On the whole, I consider myself a pretty loving, hospitable, and gracious person. I don’t get worked up over too much, I’m a pretty good listener, and I have a fairly high pain-tolerance for difficult people. But there is one thing that drives me crazy: a gimmick.
I can’t stand gimmicks. I despise the bait and switch mentality, where I feel like I am being sold a bill of goods. I get so annoyed when I am l led to believe one thing is true and then come to find out it was all a farce. I can’t stand being fed a line. And I’m guessing I’m not the only person in our church that has a pretty low level of patience for gimmicky conversations and marketing.
Unfortunately, this model of branding and marketing has become increasingly prevalent in our society. A new pyramid scheme crops up every day and my phone is constantly ringing with automated scam phone calls. And I’ve found myself having almost zero tolerance for the gimmicks of our society. While I’m certainly not rude to the telemarketers who call daily, they don’t often get to see my kind, pastoral side. I can’t stand gimmicks.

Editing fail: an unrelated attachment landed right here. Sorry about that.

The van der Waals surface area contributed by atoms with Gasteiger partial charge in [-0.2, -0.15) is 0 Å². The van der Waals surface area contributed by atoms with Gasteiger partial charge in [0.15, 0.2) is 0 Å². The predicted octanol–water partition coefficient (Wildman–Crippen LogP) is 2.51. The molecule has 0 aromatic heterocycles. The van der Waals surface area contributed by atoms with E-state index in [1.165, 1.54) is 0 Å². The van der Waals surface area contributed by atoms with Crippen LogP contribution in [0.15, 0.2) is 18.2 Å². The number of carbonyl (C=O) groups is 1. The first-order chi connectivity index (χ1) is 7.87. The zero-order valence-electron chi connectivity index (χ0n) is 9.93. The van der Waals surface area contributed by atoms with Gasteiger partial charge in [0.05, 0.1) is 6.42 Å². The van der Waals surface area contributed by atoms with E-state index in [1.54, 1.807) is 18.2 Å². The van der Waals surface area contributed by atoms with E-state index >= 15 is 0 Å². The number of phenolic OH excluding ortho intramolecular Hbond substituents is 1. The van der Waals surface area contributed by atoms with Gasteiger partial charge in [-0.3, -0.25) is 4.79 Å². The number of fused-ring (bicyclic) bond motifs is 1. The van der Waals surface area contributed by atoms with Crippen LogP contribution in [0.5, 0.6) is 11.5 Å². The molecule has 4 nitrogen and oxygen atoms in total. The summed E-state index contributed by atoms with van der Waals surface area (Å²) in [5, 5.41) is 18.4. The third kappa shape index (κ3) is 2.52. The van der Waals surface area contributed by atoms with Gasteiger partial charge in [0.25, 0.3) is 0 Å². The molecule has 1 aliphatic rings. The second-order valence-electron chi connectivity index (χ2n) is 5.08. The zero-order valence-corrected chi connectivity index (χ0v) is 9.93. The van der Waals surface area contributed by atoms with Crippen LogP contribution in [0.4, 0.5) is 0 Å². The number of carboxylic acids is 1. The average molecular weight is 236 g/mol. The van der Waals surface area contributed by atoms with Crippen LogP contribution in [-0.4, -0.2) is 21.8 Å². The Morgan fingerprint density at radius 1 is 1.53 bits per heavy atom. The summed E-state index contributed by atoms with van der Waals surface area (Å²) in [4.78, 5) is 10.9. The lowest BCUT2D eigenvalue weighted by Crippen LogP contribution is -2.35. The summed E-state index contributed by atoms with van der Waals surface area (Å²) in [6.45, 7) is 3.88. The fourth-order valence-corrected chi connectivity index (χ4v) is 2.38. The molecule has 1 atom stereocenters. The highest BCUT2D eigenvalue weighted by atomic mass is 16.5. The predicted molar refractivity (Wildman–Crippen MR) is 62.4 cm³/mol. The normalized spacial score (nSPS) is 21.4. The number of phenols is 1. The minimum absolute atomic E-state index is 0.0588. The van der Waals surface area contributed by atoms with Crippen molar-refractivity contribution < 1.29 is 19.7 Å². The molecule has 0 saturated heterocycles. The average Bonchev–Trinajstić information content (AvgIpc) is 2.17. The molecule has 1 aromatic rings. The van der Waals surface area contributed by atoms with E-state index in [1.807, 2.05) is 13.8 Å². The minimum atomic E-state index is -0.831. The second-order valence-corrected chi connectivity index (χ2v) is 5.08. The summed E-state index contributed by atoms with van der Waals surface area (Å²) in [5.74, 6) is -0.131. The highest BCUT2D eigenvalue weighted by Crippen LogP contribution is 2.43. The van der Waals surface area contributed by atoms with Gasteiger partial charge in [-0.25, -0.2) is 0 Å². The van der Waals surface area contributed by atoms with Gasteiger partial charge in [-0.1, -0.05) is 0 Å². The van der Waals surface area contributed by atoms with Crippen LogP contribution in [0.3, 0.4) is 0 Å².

And yet Christians, churches, and ministries succumb to this type of conversation, branding, and marketing as well…and it’s a terrible shame. We advertise our churches as something we aren’t. We try to get people in the door through bait-and-switch tactics. We too often aren’t open and honest about who we are, what we are passionate about, and what it will mean for people to be a part of our church. Instead, we put on a show, trying to make ourselves cooler than we actually are, and people can smell our hypocrisy and insincerity from miles away.
Now, I’m using the royal ‘we’ here to remind us all that it is really easy to slip into this gimmick mentality. But in all sincerity, I am SO proud of our church for generally being an anti-gimmick kind of church – open, honest, and real; doing ministry out of our true identity, rather than always wishing we were some other church; and certainly not trying to puff out our chests and pretend we are better or cooler than we are in an effort to get people through the door.
So, I'm thankful my church isn't like this. I'm thankful they are a church that is passionate about Jesus, comfortable in its own skin, and never interested in being something other than their true identity. And I'm thankful that they resist the pressure of a bait-and-switch way of engaging with the community. I hope we can commit to always being a no-gimmick church.